Andy and I are reading a book called The Present Future with a group of 40+ others at our church who are exploring new ways of showing and sharing God’s love with others. We’ve only read the first two chapters but, WOW!
The author says that churches have been asking the wrong question: How do we do church better? (How do we get people to join our church?) The right question, he says, is: How do we deconvert from Churchianity to Christianity? (How do we connect people to Jesus?) Check out these two excerpts.
The church culture in North America is a vestige of the original movement, an institutional expression of religion that is in part a civil religion and in part a club where religious people can hang out with other people whose politics, worldview, and lifestyle match theirs. As he hung on the cross Jesus probably never thought the impact of his sacrifice would be reduced to an invitation for people to join and to support an institution.
People may be turned off to the church, but they are not turned off to Jesus. Jesus is popular. He still makes the cover of Time and Newsweek every year (generally around Easter). Church people sometimes get excited by this but fail to understand that people in the nonchurch culture don’t associate Jesus with the church. In their mind, the church is a club for religious people where club members can celebrate their traditions and hang out with others who share common thinking and lifestyles. They do not automatically think of the church as championing the cause of poor people or healing the sick or serving people. These are things they associate with Jesus. They believe the church is out for itself, looking out more for the institution than for people.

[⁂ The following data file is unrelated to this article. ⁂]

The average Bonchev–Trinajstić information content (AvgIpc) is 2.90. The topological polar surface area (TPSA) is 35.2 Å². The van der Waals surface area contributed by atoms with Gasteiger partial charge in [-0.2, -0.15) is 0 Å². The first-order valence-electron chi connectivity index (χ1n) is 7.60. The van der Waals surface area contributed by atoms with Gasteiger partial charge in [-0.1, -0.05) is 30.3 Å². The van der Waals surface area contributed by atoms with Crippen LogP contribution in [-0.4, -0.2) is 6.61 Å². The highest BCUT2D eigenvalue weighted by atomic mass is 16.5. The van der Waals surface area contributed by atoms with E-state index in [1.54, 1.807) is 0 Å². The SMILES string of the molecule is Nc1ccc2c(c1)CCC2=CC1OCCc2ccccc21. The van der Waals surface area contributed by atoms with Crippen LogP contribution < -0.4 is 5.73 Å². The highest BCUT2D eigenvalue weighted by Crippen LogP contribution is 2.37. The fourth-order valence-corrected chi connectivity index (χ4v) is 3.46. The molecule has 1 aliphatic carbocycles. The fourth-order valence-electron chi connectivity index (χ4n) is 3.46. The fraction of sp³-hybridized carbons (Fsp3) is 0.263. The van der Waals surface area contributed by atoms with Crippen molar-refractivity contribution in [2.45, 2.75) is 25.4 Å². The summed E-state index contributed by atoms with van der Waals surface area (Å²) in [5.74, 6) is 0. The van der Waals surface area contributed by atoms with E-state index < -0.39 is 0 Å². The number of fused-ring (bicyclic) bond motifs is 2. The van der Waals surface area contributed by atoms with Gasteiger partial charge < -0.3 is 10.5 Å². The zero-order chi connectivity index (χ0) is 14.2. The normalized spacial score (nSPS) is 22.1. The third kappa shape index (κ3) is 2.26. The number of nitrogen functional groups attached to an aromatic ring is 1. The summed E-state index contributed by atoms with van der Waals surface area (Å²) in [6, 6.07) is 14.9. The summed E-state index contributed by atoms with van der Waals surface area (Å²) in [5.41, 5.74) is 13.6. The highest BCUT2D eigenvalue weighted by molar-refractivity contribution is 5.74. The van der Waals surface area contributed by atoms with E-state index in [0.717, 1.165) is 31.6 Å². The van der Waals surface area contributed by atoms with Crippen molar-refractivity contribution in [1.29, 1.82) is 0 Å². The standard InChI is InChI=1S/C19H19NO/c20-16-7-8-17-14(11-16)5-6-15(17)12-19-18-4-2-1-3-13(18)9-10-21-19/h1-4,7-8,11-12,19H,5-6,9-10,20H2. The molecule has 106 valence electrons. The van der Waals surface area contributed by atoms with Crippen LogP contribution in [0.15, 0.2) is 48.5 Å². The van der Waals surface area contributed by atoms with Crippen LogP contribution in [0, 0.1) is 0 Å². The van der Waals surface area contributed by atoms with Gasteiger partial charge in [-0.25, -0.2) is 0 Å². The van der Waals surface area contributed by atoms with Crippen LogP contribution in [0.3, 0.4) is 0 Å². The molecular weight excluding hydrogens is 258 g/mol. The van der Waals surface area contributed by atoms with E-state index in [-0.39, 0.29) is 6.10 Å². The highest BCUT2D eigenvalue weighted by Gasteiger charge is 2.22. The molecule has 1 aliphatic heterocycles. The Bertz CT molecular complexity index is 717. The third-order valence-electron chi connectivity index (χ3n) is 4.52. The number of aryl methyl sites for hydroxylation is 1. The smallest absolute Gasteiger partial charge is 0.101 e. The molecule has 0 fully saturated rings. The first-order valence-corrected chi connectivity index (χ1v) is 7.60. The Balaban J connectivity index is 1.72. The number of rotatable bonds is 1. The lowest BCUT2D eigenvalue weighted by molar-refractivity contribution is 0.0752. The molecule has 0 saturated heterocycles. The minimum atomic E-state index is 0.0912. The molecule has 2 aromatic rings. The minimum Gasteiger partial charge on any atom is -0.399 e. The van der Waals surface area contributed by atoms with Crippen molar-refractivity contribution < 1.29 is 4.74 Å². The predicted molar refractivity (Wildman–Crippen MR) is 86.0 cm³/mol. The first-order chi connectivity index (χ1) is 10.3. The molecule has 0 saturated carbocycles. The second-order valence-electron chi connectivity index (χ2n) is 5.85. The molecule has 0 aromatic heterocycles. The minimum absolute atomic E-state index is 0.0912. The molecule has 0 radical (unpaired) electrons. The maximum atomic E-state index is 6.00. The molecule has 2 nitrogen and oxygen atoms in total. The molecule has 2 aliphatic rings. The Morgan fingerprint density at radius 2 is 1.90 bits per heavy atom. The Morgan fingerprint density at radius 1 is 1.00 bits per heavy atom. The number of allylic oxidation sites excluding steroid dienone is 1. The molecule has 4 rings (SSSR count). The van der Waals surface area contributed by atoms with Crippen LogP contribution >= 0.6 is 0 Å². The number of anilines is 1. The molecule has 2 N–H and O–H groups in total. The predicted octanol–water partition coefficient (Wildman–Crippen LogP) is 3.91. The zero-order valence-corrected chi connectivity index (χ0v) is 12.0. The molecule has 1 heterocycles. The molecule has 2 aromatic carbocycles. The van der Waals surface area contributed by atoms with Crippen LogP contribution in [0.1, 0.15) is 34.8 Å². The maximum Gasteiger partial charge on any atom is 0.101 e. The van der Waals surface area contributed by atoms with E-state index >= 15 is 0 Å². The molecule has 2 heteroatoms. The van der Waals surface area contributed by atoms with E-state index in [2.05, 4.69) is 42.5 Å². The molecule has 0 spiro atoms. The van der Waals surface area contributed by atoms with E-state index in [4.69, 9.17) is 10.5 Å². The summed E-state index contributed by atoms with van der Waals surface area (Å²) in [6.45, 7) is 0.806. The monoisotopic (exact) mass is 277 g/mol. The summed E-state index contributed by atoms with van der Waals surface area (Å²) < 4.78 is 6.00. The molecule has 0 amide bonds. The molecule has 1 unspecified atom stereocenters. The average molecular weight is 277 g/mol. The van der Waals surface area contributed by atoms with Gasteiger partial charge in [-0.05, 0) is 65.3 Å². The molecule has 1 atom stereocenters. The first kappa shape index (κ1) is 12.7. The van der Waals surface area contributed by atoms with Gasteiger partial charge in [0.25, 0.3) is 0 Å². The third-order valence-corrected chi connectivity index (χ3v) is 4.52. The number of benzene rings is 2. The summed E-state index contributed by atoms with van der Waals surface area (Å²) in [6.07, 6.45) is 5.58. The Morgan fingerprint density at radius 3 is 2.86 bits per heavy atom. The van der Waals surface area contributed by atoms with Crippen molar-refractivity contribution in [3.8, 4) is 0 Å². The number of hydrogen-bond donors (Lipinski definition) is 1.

For any of my friends outside the church culture who are reading this, I want to offer a personal apology for the church’s gross misrepresentation of the person we claim to follow. I have been part of this institutional blindness and negligence and am guilty of putting my focus and energy on things that Jesus did not center his attention on. Please forgive me and the church.
May God also forgive us. May God give us the humility to admit that we’ve been more of a self-serving club than the hands and feet of Jesus. May God help us make the radical, downwardly mobile shift from lives of preoccupation with the institution into lives of service to people.